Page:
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N.S. project uses genomes as blueprint for more resilient, valuable trees

Reference: CBC News

A Nova Scotia project working to develop the most resilient forests is rooting their methods in the family tree.

The Genome Atlantic, a non-profit organization, recently received $315,500 over four years to work with the Atlantic Tree Improvement Council to plant faster-growing trees that are more resistant to disease.

The new funding comes out of the Forestry Innovation Transition Trust, which also announced two other projects alongside Genome Atlantic earlier this month.

Genomics is the study of an organism's genome, which is made up of DNA and the "complete set of genetic instructions" that allows it to grow and develop, Richard Donald of Genome Atlantic told CBC's Information Morning on Tuesday.

Donald said Genome Atlantic is looking to select and replicate various ideal tree genes, but not tweak them to create something new, which would be genetic modification.

The process begins with measuring different trees and seeds in various locations, Donald said, and then looking at their genomes for favourable properties they want to select out for an improved next generation.

That way, models can be built to help predict how a new tree will perform, Donald said.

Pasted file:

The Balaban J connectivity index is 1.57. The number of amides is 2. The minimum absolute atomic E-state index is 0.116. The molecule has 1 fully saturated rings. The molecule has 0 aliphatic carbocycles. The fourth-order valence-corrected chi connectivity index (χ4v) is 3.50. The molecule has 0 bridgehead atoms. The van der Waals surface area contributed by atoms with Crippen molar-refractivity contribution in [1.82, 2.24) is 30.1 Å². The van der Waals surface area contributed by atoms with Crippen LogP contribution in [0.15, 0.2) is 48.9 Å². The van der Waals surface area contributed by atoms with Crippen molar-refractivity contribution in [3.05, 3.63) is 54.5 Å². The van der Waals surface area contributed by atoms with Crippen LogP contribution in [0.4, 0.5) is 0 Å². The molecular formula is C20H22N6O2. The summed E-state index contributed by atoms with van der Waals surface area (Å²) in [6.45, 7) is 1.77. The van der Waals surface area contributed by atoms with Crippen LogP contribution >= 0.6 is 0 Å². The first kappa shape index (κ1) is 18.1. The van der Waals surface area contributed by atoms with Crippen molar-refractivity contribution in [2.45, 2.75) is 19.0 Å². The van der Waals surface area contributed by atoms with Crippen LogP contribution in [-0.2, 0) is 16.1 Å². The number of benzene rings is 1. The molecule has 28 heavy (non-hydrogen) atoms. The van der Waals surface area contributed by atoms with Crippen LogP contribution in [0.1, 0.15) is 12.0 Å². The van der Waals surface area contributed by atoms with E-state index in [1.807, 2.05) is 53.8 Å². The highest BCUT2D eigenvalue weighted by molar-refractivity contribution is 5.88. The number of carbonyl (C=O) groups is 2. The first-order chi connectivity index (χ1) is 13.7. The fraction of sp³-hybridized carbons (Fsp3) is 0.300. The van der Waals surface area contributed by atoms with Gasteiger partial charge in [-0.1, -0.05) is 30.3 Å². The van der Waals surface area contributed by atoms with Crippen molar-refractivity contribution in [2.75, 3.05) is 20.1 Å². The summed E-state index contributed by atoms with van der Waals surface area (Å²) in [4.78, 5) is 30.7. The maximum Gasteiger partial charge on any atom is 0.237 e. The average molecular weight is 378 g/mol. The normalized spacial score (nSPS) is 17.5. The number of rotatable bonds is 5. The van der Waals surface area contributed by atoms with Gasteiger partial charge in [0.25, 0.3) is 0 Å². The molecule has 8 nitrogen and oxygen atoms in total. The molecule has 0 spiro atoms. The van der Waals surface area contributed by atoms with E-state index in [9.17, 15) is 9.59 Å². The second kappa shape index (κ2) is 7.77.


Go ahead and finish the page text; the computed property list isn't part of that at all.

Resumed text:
The group is looking for all sorts of target traits, such as faster growth, more resiliency to pests, or the temperature extremes that are expected in a changing climate.

With conventional breeding programs in forestry or agriculture, Donald said two promising parents are selected and crossed together. Researchers then follow their offspring to see how they perform, and whether they have inherited the desirable traits.

But Donald said the problem with this tree-breeding method is it can take up to 30 years to see whether the next generation has inherited those specific traits.

Using new genomic-selection tools, Donald said the time can be cut "by decades down to a few years." Researchers can look at the genetic makeup of the seed, and only plant it if it has the genetic markers researchers want.

By examining the genome of the offspring and the parent trees, Donald said predictions about traits are possible very, very early in a tree's growth... Read More